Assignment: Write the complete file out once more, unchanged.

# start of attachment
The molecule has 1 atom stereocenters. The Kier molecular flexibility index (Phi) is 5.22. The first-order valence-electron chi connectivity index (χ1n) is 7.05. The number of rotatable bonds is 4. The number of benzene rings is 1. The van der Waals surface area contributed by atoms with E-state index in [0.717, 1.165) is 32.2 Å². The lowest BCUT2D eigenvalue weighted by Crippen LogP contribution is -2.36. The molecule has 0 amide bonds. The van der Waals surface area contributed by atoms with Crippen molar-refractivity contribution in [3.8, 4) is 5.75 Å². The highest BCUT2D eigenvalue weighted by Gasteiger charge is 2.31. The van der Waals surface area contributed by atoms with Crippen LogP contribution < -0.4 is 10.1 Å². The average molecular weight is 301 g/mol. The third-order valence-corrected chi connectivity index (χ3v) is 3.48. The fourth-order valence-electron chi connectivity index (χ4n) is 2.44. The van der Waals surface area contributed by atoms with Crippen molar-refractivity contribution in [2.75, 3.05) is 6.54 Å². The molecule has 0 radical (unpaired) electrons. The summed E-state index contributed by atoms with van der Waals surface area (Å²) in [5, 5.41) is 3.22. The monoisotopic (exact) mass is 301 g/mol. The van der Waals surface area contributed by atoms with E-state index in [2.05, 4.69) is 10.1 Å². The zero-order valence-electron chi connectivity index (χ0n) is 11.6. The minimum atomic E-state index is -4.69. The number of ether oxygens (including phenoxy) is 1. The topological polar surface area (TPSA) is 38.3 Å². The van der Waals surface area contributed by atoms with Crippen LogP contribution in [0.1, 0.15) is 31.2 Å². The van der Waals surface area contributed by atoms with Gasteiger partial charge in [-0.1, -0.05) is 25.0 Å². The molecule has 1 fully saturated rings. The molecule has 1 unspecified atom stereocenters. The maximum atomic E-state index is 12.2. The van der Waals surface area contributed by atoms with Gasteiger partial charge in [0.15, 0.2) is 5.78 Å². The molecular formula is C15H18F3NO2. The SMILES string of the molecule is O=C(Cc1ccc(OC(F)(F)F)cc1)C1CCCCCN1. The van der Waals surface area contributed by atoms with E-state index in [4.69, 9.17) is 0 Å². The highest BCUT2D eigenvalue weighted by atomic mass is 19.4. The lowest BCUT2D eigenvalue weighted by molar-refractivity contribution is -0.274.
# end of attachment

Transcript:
The molecule has 1 atom stereocenters. The Kier molecular flexibility index (Phi) is 5.22. The first-order valence-electron chi connectivity index (χ1n) is 7.05. The number of rotatable bonds is 4. The number of benzene rings is 1. The van der Waals surface area contributed by atoms with E-state index in [0.717, 1.165) is 32.2 Å². The lowest BCUT2D eigenvalue weighted by Crippen LogP contribution is -2.36. The molecule has 0 amide bonds. The van der Waals surface area contributed by atoms with Crippen molar-refractivity contribution in [3.8, 4) is 5.75 Å². The highest BCUT2D eigenvalue weighted by Gasteiger charge is 2.31. The van der Waals surface area contributed by atoms with Crippen LogP contribution < -0.4 is 10.1 Å². The average molecular weight is 301 g/mol. The third-order valence-corrected chi connectivity index (χ3v) is 3.48. The fourth-order valence-electron chi connectivity index (χ4n) is 2.44. The van der Waals surface area contributed by atoms with Crippen molar-refractivity contribution in [2.75, 3.05) is 6.54 Å². The molecule has 0 radical (unpaired) electrons. The summed E-state index contributed by atoms with van der Waals surface area (Å²) in [5, 5.41) is 3.22. The monoisotopic (exact) mass is 301 g/mol. The van der Waals surface area contributed by atoms with E-state index in [2.05, 4.69) is 10.1 Å². The zero-order valence-electron chi connectivity index (χ0n) is 11.6. The minimum atomic E-state index is -4.69. The number of ether oxygens (including phenoxy) is 1. The topological polar surface area (TPSA) is 38.3 Å². The van der Waals surface area contributed by atoms with Crippen LogP contribution in [0.1, 0.15) is 31.2 Å². The van der Waals surface area contributed by atoms with Gasteiger partial charge in [-0.1, -0.05) is 25.0 Å². The molecule has 1 fully saturated rings. The molecule has 1 unspecified atom stereocenters. The maximum atomic E-state index is 12.2. The van der Waals surface area contributed by atoms with Gasteiger partial charge in [0.15, 0.2) is 5.78 Å². The molecular formula is C15H18F3NO2. The SMILES string of the molecule is O=C(Cc1ccc(OC(F)(F)F)cc1)C1CCCCCN1. The van der Waals surface area contributed by atoms with E-state index in [4.69, 9.17) is 0 Å². The highest BCUT2D eigenvalue weighted by atomic mass is 19.4. The lowest BCUT2D eigenvalue weighted by molar-refractivity contribution is -0.274.